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Go Back   E46Fanatics > Tuning & Tech > DIY: Do It Yourself

DIY: Do It Yourself
Post here to share or improve your wrench turning skills! All BMW E46 DIY tips, tales, and projects discussed inside. Learn to work on your car and know the right BMW parts you will need!

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Old 08-19-2013, 02:49 PM   #41
dedekind
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Quote:
Originally Posted by Sansho View Post
It doesn't hurt to check realoem.com on part numbers. The oil filter is 11427512300, as you indicated.
yeah, this is just in case some other noob like me reads this and goes directly to the dealer with the part # posted, not even telling them the model/year of the car
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Old 08-21-2013, 10:53 AM   #42
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Originally Posted by dedekind View Post
yeah, this is just in case some other noob like me reads this and goes directly to the dealer with the part # posted, not even telling them the model/year of the car
You wont make that mistake again

Gotta be careful on this forum since there are many DIY proclamations but there are a lot of slightly different models on here.....and everyone is talking about THEIR MODEL obviously

FWIW I got Mann filters from Amazon and they were like $6 bucks each. Next time you have an order for Amazon, just pick up a couple with free shipping and throw them on your shelf. The Manns are 100% the same as the BMW and get great reviews.
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Old 08-24-2013, 11:26 PM   #43
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Walmart usually has the Fram brand for about the same price if you need one in a rush. They also include the O-rings and crush washer.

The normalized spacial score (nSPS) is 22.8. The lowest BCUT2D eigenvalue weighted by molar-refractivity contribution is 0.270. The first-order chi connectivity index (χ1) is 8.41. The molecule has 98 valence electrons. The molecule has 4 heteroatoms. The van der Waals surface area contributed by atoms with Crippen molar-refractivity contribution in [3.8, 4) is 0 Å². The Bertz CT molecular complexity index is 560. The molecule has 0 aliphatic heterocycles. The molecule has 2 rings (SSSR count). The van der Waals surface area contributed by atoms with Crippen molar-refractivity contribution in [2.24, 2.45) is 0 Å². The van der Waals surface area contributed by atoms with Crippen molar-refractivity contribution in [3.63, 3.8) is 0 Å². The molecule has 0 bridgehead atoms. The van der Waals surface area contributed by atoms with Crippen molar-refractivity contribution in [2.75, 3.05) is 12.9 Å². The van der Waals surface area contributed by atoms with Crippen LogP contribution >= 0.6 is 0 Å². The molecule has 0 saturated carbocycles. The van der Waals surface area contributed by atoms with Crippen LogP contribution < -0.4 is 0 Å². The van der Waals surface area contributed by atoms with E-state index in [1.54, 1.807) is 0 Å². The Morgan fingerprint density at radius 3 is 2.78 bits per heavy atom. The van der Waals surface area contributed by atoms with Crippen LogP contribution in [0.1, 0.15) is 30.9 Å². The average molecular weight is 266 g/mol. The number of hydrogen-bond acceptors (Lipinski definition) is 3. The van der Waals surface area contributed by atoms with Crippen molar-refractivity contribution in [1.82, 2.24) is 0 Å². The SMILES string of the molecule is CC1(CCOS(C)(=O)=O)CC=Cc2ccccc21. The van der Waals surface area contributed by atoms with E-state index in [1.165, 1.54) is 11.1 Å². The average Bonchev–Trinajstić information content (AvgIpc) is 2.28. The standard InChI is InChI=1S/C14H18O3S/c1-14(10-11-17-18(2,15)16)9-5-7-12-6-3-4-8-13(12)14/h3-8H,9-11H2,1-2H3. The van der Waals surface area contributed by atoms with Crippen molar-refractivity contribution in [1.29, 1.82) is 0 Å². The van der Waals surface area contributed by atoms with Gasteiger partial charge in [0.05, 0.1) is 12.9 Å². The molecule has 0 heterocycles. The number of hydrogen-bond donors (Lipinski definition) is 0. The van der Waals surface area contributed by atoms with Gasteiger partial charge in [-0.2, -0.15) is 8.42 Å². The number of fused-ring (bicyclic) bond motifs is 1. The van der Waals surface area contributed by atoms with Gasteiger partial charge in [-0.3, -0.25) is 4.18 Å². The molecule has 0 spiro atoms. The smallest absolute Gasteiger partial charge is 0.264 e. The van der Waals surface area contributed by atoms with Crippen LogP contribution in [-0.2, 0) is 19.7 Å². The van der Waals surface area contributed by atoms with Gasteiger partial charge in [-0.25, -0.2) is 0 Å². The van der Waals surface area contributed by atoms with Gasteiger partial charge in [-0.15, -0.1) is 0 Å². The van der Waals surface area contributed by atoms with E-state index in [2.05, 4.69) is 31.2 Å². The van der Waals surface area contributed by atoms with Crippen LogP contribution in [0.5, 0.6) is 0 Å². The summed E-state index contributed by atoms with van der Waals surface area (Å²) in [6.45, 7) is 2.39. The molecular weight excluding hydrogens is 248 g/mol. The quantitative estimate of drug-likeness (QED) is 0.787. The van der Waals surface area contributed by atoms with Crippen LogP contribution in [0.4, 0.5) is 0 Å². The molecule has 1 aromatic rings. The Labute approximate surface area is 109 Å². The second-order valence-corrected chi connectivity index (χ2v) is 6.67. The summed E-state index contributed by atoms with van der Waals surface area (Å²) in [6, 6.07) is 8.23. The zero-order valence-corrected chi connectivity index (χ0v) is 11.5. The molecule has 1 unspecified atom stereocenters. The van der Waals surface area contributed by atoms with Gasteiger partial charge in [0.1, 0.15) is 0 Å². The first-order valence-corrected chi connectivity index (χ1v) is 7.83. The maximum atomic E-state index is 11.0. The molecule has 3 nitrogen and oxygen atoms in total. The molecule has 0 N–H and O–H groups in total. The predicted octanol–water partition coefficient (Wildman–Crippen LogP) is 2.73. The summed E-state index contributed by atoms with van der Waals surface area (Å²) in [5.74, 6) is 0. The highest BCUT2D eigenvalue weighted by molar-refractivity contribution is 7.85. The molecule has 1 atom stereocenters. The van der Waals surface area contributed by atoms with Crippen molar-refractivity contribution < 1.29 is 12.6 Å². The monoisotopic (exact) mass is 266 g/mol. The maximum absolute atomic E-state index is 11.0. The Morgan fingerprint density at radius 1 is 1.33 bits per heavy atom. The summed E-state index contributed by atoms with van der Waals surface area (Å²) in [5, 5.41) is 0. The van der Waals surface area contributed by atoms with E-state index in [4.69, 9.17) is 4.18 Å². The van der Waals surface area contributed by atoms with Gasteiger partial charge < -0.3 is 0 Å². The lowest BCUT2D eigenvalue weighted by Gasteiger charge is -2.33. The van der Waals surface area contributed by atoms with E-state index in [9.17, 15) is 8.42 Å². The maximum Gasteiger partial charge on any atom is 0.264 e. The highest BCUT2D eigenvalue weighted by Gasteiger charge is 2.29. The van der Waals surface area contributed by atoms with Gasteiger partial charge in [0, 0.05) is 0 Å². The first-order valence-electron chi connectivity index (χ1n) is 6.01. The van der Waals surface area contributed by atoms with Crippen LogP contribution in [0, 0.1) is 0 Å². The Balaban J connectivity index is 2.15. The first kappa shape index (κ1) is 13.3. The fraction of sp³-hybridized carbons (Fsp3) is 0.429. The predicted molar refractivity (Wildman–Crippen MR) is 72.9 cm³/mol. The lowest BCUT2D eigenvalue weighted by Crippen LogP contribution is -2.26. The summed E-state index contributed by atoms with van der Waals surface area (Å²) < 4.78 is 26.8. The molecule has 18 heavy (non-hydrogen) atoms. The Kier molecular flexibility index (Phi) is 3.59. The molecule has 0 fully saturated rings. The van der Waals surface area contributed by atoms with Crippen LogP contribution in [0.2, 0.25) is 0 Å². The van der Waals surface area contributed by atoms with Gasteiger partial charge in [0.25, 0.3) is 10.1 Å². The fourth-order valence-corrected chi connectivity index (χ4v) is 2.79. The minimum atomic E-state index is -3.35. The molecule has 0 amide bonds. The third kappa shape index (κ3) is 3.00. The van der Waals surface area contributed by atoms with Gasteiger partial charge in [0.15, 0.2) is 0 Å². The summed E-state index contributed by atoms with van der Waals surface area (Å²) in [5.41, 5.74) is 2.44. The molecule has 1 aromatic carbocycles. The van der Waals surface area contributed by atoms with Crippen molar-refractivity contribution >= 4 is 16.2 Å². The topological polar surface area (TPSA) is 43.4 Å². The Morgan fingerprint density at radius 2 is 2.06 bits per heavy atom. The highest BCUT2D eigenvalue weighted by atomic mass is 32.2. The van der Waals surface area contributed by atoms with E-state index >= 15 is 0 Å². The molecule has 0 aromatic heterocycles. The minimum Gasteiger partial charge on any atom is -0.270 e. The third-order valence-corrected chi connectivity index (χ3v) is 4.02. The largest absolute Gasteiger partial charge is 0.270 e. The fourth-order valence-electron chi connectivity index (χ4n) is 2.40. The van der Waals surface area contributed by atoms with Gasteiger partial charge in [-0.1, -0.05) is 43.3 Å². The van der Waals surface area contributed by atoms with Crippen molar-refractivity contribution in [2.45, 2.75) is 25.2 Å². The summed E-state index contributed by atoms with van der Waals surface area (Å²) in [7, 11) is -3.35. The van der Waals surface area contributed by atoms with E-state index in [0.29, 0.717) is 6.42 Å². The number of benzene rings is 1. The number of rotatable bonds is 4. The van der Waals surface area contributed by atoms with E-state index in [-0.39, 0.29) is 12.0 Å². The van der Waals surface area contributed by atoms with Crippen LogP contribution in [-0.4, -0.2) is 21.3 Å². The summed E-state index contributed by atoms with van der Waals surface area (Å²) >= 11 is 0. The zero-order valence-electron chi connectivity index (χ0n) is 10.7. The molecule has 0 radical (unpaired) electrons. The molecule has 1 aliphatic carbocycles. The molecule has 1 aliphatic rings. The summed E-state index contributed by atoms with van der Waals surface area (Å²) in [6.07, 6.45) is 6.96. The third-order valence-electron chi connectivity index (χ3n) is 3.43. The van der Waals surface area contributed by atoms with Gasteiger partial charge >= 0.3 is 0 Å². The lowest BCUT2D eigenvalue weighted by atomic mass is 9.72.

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Old 08-25-2013, 03:59 PM   #44
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Good writeup. For mine, after step #2 I had to push the left button 3 times in rapid succession for it to reset the service light. Now it says 25,000 Service. BMW really recommends this duration? I'm sure I'll do mine every 5k like everything else I own
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Old 09-07-2013, 12:12 PM   #45
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Finally found it.

Ignore this post

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Old 10-10-2013, 02:55 PM   #46
PosingOwl
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Re: BMW E46 3-Series DIY: Oil Change

Nvm found it

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Old 10-10-2013, 03:29 PM   #47
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Since I always change oil from the top using an oil pump, I would assume it is the standard direction to loosen, but I am not going to comment since I have not done it using the plug. Why not get a oil pump--much easier and safer, no need to get dirty under the car, not need to open the wrong plug.
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Old 10-10-2013, 08:24 PM   #48
PosingOwl
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Re: BMW E46 3-Series DIY: Oil Change

I thought about that and I might buy one now.... I accidentally loosened the transfer case lug and some fluid got out. Took it to a shop to check how much and they said there was none in it

Now I need to find a transfer case fluid around here. What happenes if you drive on it like that. How much can you drive. Went to 3 stores and they all told me I had to call bmw to get it.

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Old 11-03-2013, 04:30 PM   #49
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Question Help!

Great article. But I just realized that I did NOT include the crush washer when I replaced the drain bolt whe I did the oil change YESTERDAY. I only have the brass washer on the bolt. Will I be ok between changes OR do I NEED TO get the crus washer on there???
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Old 11-03-2013, 04:35 PM   #50
jayb328i
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There is a reason why BMW included a crash washer to be inserted, If it was not important they would not have provided it.
If it was my car, I would not risk driving, knowing that the oil drain plug is not secured properly, and if it leaks the engine will fail.